October is here! It is officially time to pull out those Halloween decorations and start preparing! This holiday is a favorite for kids young and old. While older children will enjoy the thrill of spooky ghosts, haunted houses, and scary movies, celebrating with young children can be a challenge. Halloween is the perfect time of year to celebrate everything creepy, but it may need to be toned down as to not scare the youngest members of your family. Here are some ways you can celebrate Halloween with your whole family.
Throw a party
Throwing a Halloween party makes staying home on Halloween a treat instead of a trick. Part of the full of Halloween is dressing up, so invite your guests to wear costumes. You can even turn it into a friendly contest, handing out awards for “Scariest Costume,” “Funniest Costume,” and so on. Make sure there is plenty of food, candy and entertainment and your party will surely be a hit! You can also provide art supplies and have your kids do a Halloween craft! Let them use materials like construction paper, Styrofoam, acrylic paints and clay to fashion witches, pumpkins, ghosts and other scary-looking Halloween creatures. You can also try painting pumpkins. No carving required. Just some paint and imagination! Bobbing for apples is another classic Halloween tradition that many people love. Simply place some apples in a bucket of water and have guests try to lift them out with their mouths. This can be fun if you want a more lighthearted holiday party instead of something scary.
Halloween Books and Movies
You don’t have to pull out the scariest stories in your arsenal. In the weeks leading up to Halloween, read some Halloween stories and watch Halloween movies together. Hit up your local library or bookstore for Halloween themed books featuring all your favorite characters including Fancy Nancy, Little Critter, The Bernstein Bears and Clifford. Alternatively, turn off the lights and break out the popcorn for a movie night! “It’s the Great Pumpkin, Charlie Brown,” “Harry Potter and the Sorcerer’s Stone,” “Hocus Pocus,” and “Halloweentown” are all child-friendly Halloween movies that the whole family will enjoy. Save the true horror movies for when your children go to sleep.
Halloween costumes don’t need to be creepy! Take the opportunity to explore your child’s fascination with firefighters, police officers, princesses, or their favorite animal. Really any dress-up or pretend clothes will work. Pay attention to complicated fasteners because you will need easy access for bathroom emergencies. Also, be sure that your child can walk safely, see well, and will not be uncomfortable due to an itchy, sweaty, or restrictive costume. If you don’t want to go out and buy a costume, challenge your kids to make their own. Halloween isn’t about spending the most money. It’s about who has the most creative costume!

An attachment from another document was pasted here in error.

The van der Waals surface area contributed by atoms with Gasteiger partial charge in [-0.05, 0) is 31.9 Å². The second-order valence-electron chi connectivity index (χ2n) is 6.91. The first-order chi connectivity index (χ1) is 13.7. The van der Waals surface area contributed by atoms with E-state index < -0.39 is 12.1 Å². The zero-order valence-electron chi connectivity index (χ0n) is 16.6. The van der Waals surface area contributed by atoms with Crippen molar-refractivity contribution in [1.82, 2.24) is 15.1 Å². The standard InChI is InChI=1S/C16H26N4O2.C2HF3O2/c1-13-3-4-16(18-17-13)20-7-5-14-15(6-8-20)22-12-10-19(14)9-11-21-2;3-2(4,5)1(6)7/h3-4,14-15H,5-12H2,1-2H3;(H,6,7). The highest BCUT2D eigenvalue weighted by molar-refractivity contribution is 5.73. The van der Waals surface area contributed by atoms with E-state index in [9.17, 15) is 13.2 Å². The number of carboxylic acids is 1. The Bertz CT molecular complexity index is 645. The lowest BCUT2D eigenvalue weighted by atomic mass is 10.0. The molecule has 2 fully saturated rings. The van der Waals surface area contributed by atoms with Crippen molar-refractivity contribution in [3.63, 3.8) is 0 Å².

This is probably the staple activity, next to trick-or-treating, that you think about when you think of Halloween. Make the trek to your local pumpkin patch, orsupermarkett, and let your child pick out their pumpkins. At home, assist them in cutting open the top, removing the seeds and pulp, and cutting out fun shapes or faces into the sides. Older children can carve pumpkins by themselves (while still being supervised), but younger children may need some help. Have your child draw faces on their pumpkin and then give the pumpkin to you to cut out.
Celebrating Halloween with Young Adults? Bring Tales From Beyond to your library!
Cris Johnson, a master at holding audiences’ attention, has produced a brand new program geared just for your Young Adult Crowds. “Tales From Beyond” is a fantastical exploration of Assorted Oddities. A personal experience in the Strange & Unusual! “Tales From Beyond”is a presentation Young Adults will love. Cris brings a collection of artifacts collected over the years and presents stories and tales of mayhem, mental powers and the macabre. Teens will see strange artifacts, learn about mentalist powers and hear stories of unbelievable events. The “Tales From Beyond” program is ideal for teen audiences. It will not only attract them to literature but encourage them to use the library to find out more about topics which really appeal to them.